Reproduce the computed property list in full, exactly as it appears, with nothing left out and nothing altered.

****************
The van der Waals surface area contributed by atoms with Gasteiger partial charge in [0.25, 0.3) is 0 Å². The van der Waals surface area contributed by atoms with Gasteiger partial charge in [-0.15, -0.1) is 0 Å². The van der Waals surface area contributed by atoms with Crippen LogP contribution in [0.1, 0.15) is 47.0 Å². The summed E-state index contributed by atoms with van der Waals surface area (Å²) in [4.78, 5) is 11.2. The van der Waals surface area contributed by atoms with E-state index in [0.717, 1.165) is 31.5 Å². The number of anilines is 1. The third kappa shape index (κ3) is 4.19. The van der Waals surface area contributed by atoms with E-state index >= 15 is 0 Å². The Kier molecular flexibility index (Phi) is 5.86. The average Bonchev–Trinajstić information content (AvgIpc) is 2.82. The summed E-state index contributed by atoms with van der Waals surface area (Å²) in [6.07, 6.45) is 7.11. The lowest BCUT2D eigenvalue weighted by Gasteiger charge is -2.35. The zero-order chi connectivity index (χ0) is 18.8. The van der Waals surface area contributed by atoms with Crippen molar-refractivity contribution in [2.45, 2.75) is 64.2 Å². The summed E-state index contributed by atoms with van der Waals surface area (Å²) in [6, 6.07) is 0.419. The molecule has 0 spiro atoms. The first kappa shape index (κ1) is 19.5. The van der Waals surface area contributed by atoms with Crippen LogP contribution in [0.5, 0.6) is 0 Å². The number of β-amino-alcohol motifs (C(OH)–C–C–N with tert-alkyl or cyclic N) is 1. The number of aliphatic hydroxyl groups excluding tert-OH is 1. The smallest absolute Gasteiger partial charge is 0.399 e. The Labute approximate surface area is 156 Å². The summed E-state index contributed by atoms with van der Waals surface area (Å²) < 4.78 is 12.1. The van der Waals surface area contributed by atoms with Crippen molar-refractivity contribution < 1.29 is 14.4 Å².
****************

The van der Waals surface area contributed by atoms with Gasteiger partial charge in [0.25, 0.3) is 0 Å². The van der Waals surface area contributed by atoms with Gasteiger partial charge in [-0.15, -0.1) is 0 Å². The van der Waals surface area contributed by atoms with Crippen LogP contribution in [0.1, 0.15) is 47.0 Å². The summed E-state index contributed by atoms with van der Waals surface area (Å²) in [4.78, 5) is 11.2. The van der Waals surface area contributed by atoms with E-state index in [0.717, 1.165) is 31.5 Å². The number of anilines is 1. The third kappa shape index (κ3) is 4.19. The van der Waals surface area contributed by atoms with E-state index >= 15 is 0 Å². The Kier molecular flexibility index (Phi) is 5.86. The average Bonchev–Trinajstić information content (AvgIpc) is 2.82. The summed E-state index contributed by atoms with van der Waals surface area (Å²) in [6.07, 6.45) is 7.11. The lowest BCUT2D eigenvalue weighted by Gasteiger charge is -2.35. The zero-order chi connectivity index (χ0) is 18.8. The van der Waals surface area contributed by atoms with Crippen molar-refractivity contribution in [2.45, 2.75) is 64.2 Å². The summed E-state index contributed by atoms with van der Waals surface area (Å²) in [6, 6.07) is 0.419. The molecule has 0 spiro atoms. The first kappa shape index (κ1) is 19.5. The van der Waals surface area contributed by atoms with Crippen LogP contribution in [0.5, 0.6) is 0 Å². The number of β-amino-alcohol motifs (C(OH)–C–C–N with tert-alkyl or cyclic N) is 1. The number of aliphatic hydroxyl groups excluding tert-OH is 1. The smallest absolute Gasteiger partial charge is 0.399 e. The Labute approximate surface area is 156 Å². The summed E-state index contributed by atoms with van der Waals surface area (Å²) < 4.78 is 12.1. The van der Waals surface area contributed by atoms with Crippen molar-refractivity contribution < 1.29 is 14.4 Å².